The overall approach to work has changed so much that the hybrid model is expected to grow from 53% in 2022 to a massive 81% by 2024. But what does this mean for cybersecurity?
According to a study conducted by Verizon, 79% of companies believe that remote work had a negative impact on cybersecurity and a report by IBM discovered that, in 2022, the average total cost of a data breach increased by nearly $1 million as a result of remote work. This implies that the more prevalent hybrid work becomes, the more careful businesses need to be about their security posture. That being said, remote work is not the real issue at hand, nor should it be regarded as a threat by organisations. On the contrary, the possibility to work, learn, or cooperate from a distance has proved to be a key factor in increasing efficiency, productivity, and competitiveness.
The price we’re now paying in terms of cybersecurity is the result of what has been the fastest digital acceleration so far. From devices that do not have proper OS or application patches installed to outdated VPNs and weak antivirus software, the expansion of BYOD culture happened without clear and adequate policies thereby resulting in security vulnerabilities.
A shift from reaction to prevention
This shift requires businesses to adapt to the new working environment and prioritise cybersecurity. In order to assess possible security vulnerabilities, every business owner must be aware of basic cybersecurity pitfalls, regulatory compliance, and the company's security posture. Consequently, the entrepreneurs who are proactive in their security and risk management process and educate their employees on cybersecurity trends and programs will stay ahead of their competition.
That being said, raising awareness about the security risks enabled by BYOD and unregulated hybrid work policies is the first step in the shift from reaction to prevention.
This is especially important for SMBs. While implementing adequate resources and policies might be easier for big corporations, SMBs and individual businesses are more likely to underestimate threats and the impact that a data breach could have on their organisation.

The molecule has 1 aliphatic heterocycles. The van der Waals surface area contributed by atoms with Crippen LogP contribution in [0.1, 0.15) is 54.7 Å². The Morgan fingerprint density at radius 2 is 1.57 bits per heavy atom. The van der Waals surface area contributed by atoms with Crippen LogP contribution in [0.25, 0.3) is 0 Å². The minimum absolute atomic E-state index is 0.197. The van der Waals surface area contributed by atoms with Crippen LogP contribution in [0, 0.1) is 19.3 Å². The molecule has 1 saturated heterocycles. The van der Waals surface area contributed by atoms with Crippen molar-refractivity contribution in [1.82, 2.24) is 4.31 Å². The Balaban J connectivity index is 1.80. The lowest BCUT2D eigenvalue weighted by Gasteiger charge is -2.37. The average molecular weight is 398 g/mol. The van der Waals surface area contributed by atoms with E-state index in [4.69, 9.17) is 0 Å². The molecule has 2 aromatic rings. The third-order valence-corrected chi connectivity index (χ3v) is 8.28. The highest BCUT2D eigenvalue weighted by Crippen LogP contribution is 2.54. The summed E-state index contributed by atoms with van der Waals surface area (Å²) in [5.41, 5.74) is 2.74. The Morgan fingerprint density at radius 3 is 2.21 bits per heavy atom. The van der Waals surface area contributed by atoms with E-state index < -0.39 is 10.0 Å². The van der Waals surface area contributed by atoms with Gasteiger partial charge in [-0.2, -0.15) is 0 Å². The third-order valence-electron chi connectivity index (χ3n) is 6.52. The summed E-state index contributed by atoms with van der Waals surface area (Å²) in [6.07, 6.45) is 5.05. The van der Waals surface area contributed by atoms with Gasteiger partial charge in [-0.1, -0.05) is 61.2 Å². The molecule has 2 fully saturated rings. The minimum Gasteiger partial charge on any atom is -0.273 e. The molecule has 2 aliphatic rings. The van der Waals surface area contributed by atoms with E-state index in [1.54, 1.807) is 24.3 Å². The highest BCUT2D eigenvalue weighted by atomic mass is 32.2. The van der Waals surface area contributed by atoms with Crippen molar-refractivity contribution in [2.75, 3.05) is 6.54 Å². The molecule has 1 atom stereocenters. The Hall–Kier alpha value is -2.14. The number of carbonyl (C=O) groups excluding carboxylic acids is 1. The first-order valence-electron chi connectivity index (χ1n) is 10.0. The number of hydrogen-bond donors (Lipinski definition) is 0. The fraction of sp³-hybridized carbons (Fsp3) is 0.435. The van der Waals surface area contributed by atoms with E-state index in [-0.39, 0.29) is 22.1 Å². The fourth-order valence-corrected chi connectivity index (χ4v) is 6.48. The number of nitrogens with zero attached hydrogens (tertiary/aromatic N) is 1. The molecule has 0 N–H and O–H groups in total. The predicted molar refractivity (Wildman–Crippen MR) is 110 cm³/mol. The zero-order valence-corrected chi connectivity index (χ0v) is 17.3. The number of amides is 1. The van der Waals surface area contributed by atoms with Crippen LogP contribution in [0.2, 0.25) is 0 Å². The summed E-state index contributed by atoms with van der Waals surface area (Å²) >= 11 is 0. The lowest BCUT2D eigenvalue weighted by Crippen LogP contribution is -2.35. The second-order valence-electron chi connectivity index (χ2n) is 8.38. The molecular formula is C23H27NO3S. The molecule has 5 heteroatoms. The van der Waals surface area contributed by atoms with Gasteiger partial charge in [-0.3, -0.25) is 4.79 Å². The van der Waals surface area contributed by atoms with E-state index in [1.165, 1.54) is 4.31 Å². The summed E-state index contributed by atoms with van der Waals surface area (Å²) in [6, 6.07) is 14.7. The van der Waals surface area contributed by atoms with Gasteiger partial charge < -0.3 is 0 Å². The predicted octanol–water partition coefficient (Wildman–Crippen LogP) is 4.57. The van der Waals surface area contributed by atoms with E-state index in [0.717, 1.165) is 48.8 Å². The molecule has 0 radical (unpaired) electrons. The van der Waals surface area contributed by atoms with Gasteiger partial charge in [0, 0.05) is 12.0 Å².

The smaller the business, the bigger the consequences
Even though most SMBs owners tend to believe they are too small to attract cybercriminals, start-ups and small businesses, in general, are still entrusted with sensitive employee and customer information - which is exactly what hackers are interested in. An average of 43% of all cyberattacks target small businesses, and the smaller the business, the bigger the consequences. In fact, 60% of the small businesses that are victims of a data breach permanently close their doors within six months of the attack.
SMBs are more vulnerable to cyberattacks due to several reasons such as smaller budgets, limited security awareness, persistence of old security measures, and failure in securing endpoints. For instance, 47% of small businesses do not have a dedicated cybersecurity budget. To understand the impact of this issue, we need to acknowledge the fact that small and medium-sized enterprises form an essential part of the European economy. In fact, around 93,1% of non-financial European enterprises are micro-sized businesses.